Doctor insights on:
Anterior Tibial Tendon
Other than a traumatic insult, what could cause a spontaneous rupture of the anterior tibial tendon?
Yes: The anterior tibial tendon is a major tendon from the leg that supports the midfoot or arch area. If this tendon looses function the foot can flatten and this will increase tension or stress on the plantar fascia or increase the likelihood of plantar fasciitis. In addition to addressing the tendon rupture, foot orthotics can help improve the biomechanics of the foot. ...Read more
Is there an artery between the anterior tibial tendon and the medial ankle? I can feel a rhythmic pulse (in a line) about 3.5" in length w/o touch
What type of pain management treatment can a pain management specialist provide for chronic ankle injury to Anterior Tibialis and Post Tibial tendons.
When the post tibial tendon is inflammed does it affect the anterior tibialis tendon, are they interconnected? Where and how r both tendons examined?
Both supinate: The Tibialis Posterior is a large tendon that has extensive insertions in the plantar medial foot. This tendon lifts the medial arch. The Tibialis Anterior inserts of the top of the foot, decelerating the foot on heel strike and assisting in supination of the foot. As far as I am concerned, all muscles and tendons are interconnected in function. If one is ailing, the others have to work harder ...Read more
Can you tell me if a laceration to the tibialis anterior tendon in my foot. Would this foot affect the tibialis anterior?
Difficult to say: It is difficult to say without an exam but unless you have suffered a major trauma to you leg I think problems with ankle extension would be unlikely. You would need a severe, deep laceration thru all of the anterior compartment musculature to affect function significantly after healing. If you have such a wound you should definitely be seen by an orthopedic surgeon. ...Read more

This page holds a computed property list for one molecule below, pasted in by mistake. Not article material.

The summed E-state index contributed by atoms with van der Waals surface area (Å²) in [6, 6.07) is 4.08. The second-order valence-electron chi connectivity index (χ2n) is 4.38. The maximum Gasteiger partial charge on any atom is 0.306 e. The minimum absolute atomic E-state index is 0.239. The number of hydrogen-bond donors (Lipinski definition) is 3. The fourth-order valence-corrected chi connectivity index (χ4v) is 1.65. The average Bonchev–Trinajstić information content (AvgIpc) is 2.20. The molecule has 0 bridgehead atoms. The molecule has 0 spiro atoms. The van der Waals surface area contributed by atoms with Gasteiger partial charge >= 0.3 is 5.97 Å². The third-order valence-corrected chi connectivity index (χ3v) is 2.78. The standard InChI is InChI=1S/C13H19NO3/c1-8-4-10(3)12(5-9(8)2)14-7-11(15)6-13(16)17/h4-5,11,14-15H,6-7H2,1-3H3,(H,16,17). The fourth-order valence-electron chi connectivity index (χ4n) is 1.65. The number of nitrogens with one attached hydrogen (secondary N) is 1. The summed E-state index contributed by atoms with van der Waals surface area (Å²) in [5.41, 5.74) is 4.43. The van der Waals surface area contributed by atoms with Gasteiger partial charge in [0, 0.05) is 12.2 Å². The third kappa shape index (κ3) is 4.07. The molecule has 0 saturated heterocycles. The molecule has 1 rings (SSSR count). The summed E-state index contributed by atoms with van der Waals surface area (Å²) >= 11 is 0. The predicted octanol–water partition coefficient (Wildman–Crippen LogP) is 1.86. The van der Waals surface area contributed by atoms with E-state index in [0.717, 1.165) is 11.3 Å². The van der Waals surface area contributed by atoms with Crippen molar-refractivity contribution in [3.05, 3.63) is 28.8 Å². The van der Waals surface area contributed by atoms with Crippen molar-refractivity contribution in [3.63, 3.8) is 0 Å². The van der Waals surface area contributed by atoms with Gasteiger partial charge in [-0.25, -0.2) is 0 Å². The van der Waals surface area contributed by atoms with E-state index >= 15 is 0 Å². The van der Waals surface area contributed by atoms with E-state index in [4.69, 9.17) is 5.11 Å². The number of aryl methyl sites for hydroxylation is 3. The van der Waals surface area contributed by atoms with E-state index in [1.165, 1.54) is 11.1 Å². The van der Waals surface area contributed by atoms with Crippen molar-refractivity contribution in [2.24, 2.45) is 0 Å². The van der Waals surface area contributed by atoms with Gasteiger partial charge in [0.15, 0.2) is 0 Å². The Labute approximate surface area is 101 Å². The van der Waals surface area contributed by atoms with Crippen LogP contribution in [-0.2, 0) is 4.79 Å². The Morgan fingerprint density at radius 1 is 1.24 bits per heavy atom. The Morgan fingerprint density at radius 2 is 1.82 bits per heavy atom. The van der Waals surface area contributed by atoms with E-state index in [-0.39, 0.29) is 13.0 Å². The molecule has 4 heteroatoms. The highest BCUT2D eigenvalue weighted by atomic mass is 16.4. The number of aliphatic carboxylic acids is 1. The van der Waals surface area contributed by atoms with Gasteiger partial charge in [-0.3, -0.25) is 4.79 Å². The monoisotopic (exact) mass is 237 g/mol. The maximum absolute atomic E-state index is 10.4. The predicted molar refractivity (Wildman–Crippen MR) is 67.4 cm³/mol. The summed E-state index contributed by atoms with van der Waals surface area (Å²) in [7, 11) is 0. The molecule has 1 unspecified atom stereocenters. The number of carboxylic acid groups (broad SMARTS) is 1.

Medial arch pain: Flattening of the medial arch. Pain and swelling in the area. Possible skin breakdown and pain on ambulation. ...Read more
Orthotics, brace or:
We always start with a foot orthotic to stabilize the foot. If that's not enough, a lower leg brace is used, and if that's not enough, surgery to re-route and tighten up the posterior tibial tendon is performed as a last resort. It's a frustrating and disabling problem. ...Read more
Pain: Pain, & swelling on the inside aspect of the ankle. Inability to stand on only the involved foot, and stand on your toes. ...Read more
Depends on tx: The method in which your posterior tibial tendon dysfunction was treated determines how long it will take to heal. Also, the severity of the condition is a crucial factor. Non weight bearing, followed by a custom made orthotic can heal in approx 4-6 weeks. Surgical intervention can take longer. ...Read more
Adult flatfoot: Posteiror tibial tendon dysfunction (PTTD) refers to a pain occurring in the medial ankle that can sometimes radiate to the heel and is the result in inflammation of the PT tendon. There are differing degrees of dysufunction from mild to complete tear. Sometimes it presents as an adult flatfoot. Having the condition examined is important to rule out other conditions. See a podiatrist! ...Read more